New York When he walked out of the clubhouse at Dodger Stadium, Jeff Wilpon checked his Treo and saw dozens of congratulations.
"I got 48 e-mails in the half-hour between when the game ended and the time I left the locker room from the celebration," he said Sunday.
The other New York baseball team is playing into late October this year. While there's turmoil in the Bronx following the Yankees' first-round elimination, the Mets will be playing St. Louis in the NL championship series starting Wednesday.
"We have our own focus and we're worried about ourselves. We're not worried about them," said Wilpon, the team's chief operating officer and the son of owner Fred Wilpon.
Then he added: "If the Mets' fans feel it's good, then I guess it's good."
For the first time since 1988, the Mets will be ending their season after the Yankees, who have dominated the New York baseball scene for the past decade. In 2000, when they met in a Subway Series, the Yankees won in five games.
After fighting for attention for so long, the Mets were a little giddy following their first-round sweep of Los Angeles, which they finished off with a 9-5 win Saturday night.
"I'm concerned about my team. We're the New York Mets, and we're New Yorkers, also," Mets manager Willie Randolph said during his team's second clubhouse celebration in three weeks.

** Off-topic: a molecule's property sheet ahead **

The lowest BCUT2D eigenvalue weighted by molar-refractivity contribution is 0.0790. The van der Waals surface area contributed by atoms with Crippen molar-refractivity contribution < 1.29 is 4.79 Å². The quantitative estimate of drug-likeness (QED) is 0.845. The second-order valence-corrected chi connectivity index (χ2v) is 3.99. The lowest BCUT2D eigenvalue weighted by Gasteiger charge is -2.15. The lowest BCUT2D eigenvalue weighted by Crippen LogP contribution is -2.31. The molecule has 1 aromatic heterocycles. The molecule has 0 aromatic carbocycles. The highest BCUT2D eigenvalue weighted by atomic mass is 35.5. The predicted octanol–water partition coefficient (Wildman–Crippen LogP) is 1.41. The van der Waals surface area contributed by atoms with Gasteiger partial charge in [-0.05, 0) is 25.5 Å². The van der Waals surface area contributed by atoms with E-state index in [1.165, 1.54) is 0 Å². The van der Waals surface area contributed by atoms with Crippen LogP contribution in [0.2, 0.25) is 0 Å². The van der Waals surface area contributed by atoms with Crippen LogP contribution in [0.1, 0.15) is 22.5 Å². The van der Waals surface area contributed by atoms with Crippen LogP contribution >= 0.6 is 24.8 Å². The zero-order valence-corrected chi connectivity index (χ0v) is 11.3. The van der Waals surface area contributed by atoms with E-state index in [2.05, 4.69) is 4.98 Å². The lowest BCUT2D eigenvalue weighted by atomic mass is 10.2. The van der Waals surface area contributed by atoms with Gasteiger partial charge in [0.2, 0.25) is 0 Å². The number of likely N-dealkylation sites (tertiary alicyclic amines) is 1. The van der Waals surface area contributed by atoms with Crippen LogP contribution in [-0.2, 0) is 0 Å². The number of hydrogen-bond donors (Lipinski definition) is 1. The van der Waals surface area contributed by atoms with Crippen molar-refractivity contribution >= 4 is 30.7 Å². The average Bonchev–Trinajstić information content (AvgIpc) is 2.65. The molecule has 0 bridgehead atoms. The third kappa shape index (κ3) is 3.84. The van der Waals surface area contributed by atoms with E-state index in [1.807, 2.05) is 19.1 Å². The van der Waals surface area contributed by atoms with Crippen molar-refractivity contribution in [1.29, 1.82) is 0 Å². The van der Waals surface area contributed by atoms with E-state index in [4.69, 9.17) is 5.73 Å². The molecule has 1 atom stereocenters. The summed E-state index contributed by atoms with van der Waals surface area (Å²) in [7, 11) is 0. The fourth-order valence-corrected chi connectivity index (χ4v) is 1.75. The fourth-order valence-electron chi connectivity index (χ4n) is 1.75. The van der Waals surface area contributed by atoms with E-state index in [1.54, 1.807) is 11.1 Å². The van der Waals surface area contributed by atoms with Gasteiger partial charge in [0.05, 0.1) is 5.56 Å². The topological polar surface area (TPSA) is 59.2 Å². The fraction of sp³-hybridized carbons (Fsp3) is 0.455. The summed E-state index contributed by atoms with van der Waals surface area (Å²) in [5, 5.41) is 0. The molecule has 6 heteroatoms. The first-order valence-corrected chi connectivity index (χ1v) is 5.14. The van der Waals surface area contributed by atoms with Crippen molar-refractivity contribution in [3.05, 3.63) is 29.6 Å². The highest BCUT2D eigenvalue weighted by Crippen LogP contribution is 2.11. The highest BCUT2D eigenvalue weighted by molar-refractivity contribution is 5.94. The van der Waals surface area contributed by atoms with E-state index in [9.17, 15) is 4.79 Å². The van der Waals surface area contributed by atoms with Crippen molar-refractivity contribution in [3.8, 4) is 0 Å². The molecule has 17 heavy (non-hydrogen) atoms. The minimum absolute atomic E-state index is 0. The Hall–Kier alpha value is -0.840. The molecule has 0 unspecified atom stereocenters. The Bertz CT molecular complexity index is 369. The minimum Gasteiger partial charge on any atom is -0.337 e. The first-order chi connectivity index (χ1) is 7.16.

Randolph won two World Series titles with the Yankees as a player and four as a coach. For nearly all his players, October celebrations are novel.
"This is why I came to New York," said Steve Trachsel, who joined the team after the 2000 season and is their longest-tenured player. "I expected to be here two or three times by now. It's been a long time coming. I've been waiting for a long time. It's everything I imagined."
GM Omar Minaya and Randolph inherited a team that went 71-91 in 2004, remade the front office and the roster, building a nucleus by adding Pedro Martinez, Carlos Beltran, Carlos Delgado and Billy Wagner to young players such as David Wright and Jose Reyes.
They did lots of little things right against the Dodgers, getting timely hits and key outs. Statistically, New York and Los Angeles were pretty even. The Mets had only a slightly higher batting average than the Dodgers, .294 to .291, yet outscored them 19-11.
New York already matched 1969's Miracle Mets in one department: by winning a best-of-five series while getting only 132â3 innings out of its starting pitchers.